Time was, the first Wednesday in February was one of the most exciting days in the life of a high school football players who was a college prospect.

There used to be some intrigue and anxiety about where these standout student-athletes were headed to continue their careers and conclude a vigorous recruiting experience. Some held out right up until the 11th hour, dressed in their finest suits and held press conferences with ball caps hidden before the athlete selected one and placed it on their head.

Things have changed. Recruiting is big business now. There are several websites devoted and commit great expenses to cover college prospect camps, evaluating talent on their own, and delivering up to the minute updates on where these stars of the future are headed. It’s also a race to reveal and announce each player’s decision. Now, those athletes, after all their visits get welcome posters in the school’s team jersey on social media. These are actual teenage celebrities with mass followings across the country.

Because of these year-round showcases, the often maligned 7-on-7 camps and tournaments, and the army of analysts who collect all of the data on these kids from their wingspan to their 40-yard dash time, the evaluation process begins early. Underclassmen are coveted. And many of these combine reports are filed, submitted and dated during the offseason.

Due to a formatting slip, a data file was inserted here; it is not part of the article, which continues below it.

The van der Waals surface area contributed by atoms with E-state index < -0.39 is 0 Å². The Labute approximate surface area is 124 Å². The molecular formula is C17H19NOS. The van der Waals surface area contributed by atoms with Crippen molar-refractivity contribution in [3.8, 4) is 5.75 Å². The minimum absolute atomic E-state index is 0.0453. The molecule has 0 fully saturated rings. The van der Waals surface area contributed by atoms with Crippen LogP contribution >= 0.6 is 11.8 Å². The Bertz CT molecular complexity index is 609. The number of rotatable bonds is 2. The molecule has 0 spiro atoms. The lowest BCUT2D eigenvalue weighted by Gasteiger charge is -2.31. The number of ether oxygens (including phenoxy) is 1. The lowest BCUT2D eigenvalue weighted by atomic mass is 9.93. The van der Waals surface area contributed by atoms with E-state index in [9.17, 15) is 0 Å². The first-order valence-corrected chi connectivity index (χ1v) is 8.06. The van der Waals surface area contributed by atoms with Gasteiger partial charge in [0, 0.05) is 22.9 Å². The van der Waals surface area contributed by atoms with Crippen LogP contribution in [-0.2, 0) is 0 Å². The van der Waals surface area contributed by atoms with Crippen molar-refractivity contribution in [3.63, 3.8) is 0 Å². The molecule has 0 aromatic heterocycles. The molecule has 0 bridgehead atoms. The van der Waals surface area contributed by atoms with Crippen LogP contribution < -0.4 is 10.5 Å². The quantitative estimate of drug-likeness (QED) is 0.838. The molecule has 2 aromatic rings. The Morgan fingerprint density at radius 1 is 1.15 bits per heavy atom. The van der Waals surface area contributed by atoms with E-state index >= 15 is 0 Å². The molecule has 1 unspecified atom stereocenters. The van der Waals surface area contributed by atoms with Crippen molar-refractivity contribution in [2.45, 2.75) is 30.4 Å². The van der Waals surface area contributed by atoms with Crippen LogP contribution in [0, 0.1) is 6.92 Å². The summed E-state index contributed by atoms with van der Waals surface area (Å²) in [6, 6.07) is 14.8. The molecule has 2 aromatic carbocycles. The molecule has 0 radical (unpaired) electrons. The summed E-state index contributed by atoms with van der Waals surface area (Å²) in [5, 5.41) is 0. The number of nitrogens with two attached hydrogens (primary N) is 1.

Capitalizing on the popularity of this fad, the NCAA created an early signing period. It’s a three-day long stretch of the calendar, this year running from Dec. 20 to Dec. 22. It’s an early Christmas present to college coaching staffs who work tirelessly as salesmen to sell their school, their campus, their program and their facilities. The addition took some of the luster away from the more traditional National Letter of Intent Signing Day in February. All of that being said, this remains, for those who did not commit early, is a monumental day of achievement. Any high school athlete who has dedicated and committed themselves to academics and athletics has also made sacrifices to reach this day when they can sign their letter of intent they hope will end with a degree, a rewarding career and bright future.

Some players from the Lackawanna Football Conference took advantage of the December period. Others made their commitments official, but because of the winter storm that blanketed NEPA and forced schools to close, they were unable to hold the signing day ceremonies that are the highlight of the day. Still, this was a day to celebrate these players and their accomplishments.


Here is a rundown of the commitments from the LFC including those that came in December: